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As people worry about gathering in public because of coronavirus, blood donations steadily dwindle

Coronavirus
The World Health Organization has confirmed two more deaths from coronavirus, bringing the total to 11.
(Health Protection Agency / Associated Press )

Blood donations have started to dwindle as cases of novel coronavirus continue to rise.

The toll of the illness has so far been especially pronounced in the West Coast, where at least 11 deaths have been reported in Washington state and at least one in California.

But the decrease in donations has been widespread, with the American Assn. of Blood Banks saying that a number of blood drives in the U.S. have been canceled, including one that was expected to collect 500 units — enough to help about 1,500 patients. (Each donation can help roughly three people.)

The American Red Cross, one of AABB’s partners, has also reported cancellations in blood donations.

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There is currently no shortage of blood supply in the country. But Eduardo Nunes, vice president of quality, standards and accreditation for AABB, said that it would be cause for serious concern if the decline continues for weeks over fears of falling ill to COVID-19.

Experts say the decrease may simply be related to people’s fears of gathering in public and contracting the virus from others.

A blood donation has a shelf life of 42 days. To keep the supply stable, constant donations are necessary.

“The use of blood seems to be steady at this point while collections are dropping,” Nunes said. “We’ve had a steady depletion of inventory over the past few weeks, with no sign that we’ll be able to make up deficit.”

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Before the outbreak of coronavirus, there was already a strain on the blood supply, said Dr. Claudia Cohn, chief medical officer for AABB. One possible reason for that is that older people — who have been deemed one of the most at-risk for the virus — had been the most engaged when it came to giving blood. But as this demographic shrinks, others are not filling in the void.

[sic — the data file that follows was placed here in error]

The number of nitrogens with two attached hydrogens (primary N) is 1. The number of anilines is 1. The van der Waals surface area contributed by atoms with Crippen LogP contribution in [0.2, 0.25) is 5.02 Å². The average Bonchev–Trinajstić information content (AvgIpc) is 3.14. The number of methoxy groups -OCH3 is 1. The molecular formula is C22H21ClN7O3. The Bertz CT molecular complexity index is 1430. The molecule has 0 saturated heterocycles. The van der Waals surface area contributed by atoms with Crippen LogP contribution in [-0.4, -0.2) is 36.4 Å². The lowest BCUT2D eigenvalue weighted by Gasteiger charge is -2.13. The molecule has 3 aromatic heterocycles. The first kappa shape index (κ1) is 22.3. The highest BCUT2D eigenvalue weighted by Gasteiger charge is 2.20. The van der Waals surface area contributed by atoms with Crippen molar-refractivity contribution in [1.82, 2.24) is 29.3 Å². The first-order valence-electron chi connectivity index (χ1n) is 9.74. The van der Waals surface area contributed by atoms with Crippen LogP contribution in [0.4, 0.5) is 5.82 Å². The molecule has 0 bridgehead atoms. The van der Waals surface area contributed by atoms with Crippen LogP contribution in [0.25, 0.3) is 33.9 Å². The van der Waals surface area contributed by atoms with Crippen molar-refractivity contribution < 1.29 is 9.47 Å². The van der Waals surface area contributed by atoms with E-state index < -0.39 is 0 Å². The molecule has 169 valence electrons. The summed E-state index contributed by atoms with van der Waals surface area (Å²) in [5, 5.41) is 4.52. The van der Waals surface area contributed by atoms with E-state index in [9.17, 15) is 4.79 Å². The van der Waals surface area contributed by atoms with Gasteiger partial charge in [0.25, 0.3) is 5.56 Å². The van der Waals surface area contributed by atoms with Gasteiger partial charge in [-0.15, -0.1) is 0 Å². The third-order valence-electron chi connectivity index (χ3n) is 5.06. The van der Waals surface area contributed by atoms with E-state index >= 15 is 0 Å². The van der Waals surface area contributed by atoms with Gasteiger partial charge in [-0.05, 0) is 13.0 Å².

“Younger generations are not showing up in the numbers as the ‘Greatest Generation’” Cohn said. “That is the fact.”

Officials are already taking precautionary measures to boost donations.

The San Diego Blood Bank in San Diego County, which has not yet reported any confirmed cases of the virus, is asking for donations in anticipation of possible travel restrictions that may arise as cases continue to grow.

In Washington state, where at least 11 people have died, the public health department said earlier this week that the coronavirus has affected the state’s blood supply.

“The COVID-19 outbreak is starting to impact the blood supply in WA. Anyone who is symptom-free is encouraged to donate blood!” the department tweeted.

Curt Bailey, the CEO of Seattle-based nonprofit Bloodworks, issued a public call for 1,000 people to donate at a local community blood center.

Still, the Red Cross is asking that people who have recently traveled to China, Iran, Italy and South Korean or have come into contact with a person suspected of having the virus, refrain from making a donation for 28 days.

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“We ask that only healthy people give blood,” Claudia said, stressing the fact that people are unlikely to be exposed to a knowingly sick individual at a blood drive since good health is a requirement to donate.

According to the AABB Interorganizational Task Force on Domestic Disasters and Acts of Terrorism, which was created in 2002 before the SARS outbreak, the U.S. Food and Drug Administration has not reported any cases of a transfusion-transmitted respiratory virus, including COVID-19, that’s emerged over the past two years. That also includes two previous coronaviruses — SARS and MERS-CoV.

“We are all very concerned about what the next few weeks may look like,” Nunes said. “There’s a potential need for much more dire messaging in the future.”


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